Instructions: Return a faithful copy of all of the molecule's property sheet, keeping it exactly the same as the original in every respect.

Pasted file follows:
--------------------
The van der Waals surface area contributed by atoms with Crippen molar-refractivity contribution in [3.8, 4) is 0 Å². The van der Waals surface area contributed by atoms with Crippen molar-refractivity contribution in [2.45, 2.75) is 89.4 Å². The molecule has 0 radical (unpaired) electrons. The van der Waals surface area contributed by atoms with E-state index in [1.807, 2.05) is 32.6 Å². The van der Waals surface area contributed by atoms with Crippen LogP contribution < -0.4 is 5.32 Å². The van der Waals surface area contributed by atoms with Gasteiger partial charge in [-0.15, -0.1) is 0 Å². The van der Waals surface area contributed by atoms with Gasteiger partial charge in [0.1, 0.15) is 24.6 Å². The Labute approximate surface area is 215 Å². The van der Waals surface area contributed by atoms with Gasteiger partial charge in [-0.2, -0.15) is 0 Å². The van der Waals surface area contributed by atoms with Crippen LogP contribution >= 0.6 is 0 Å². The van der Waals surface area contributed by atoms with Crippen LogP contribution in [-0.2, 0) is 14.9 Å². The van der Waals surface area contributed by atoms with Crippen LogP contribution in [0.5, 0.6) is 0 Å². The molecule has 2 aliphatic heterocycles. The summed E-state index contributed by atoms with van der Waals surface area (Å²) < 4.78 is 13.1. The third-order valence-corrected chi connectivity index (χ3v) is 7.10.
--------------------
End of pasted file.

The van der Waals surface area contributed by atoms with Crippen molar-refractivity contribution in [3.8, 4) is 0 Å². The van der Waals surface area contributed by atoms with Crippen molar-refractivity contribution in [2.45, 2.75) is 89.4 Å². The molecule has 0 radical (unpaired) electrons. The van der Waals surface area contributed by atoms with E-state index in [1.807, 2.05) is 32.6 Å². The van der Waals surface area contributed by atoms with Crippen LogP contribution < -0.4 is 5.32 Å². The van der Waals surface area contributed by atoms with Gasteiger partial charge in [-0.15, -0.1) is 0 Å². The van der Waals surface area contributed by atoms with Gasteiger partial charge in [0.1, 0.15) is 24.6 Å². The Labute approximate surface area is 215 Å². The van der Waals surface area contributed by atoms with Gasteiger partial charge in [-0.2, -0.15) is 0 Å². The van der Waals surface area contributed by atoms with Crippen LogP contribution >= 0.6 is 0 Å². The van der Waals surface area contributed by atoms with Crippen LogP contribution in [-0.2, 0) is 14.9 Å². The van der Waals surface area contributed by atoms with Crippen LogP contribution in [0.5, 0.6) is 0 Å². The molecule has 2 aliphatic heterocycles. The summed E-state index contributed by atoms with van der Waals surface area (Å²) < 4.78 is 13.1. The third-order valence-corrected chi connectivity index (χ3v) is 7.10.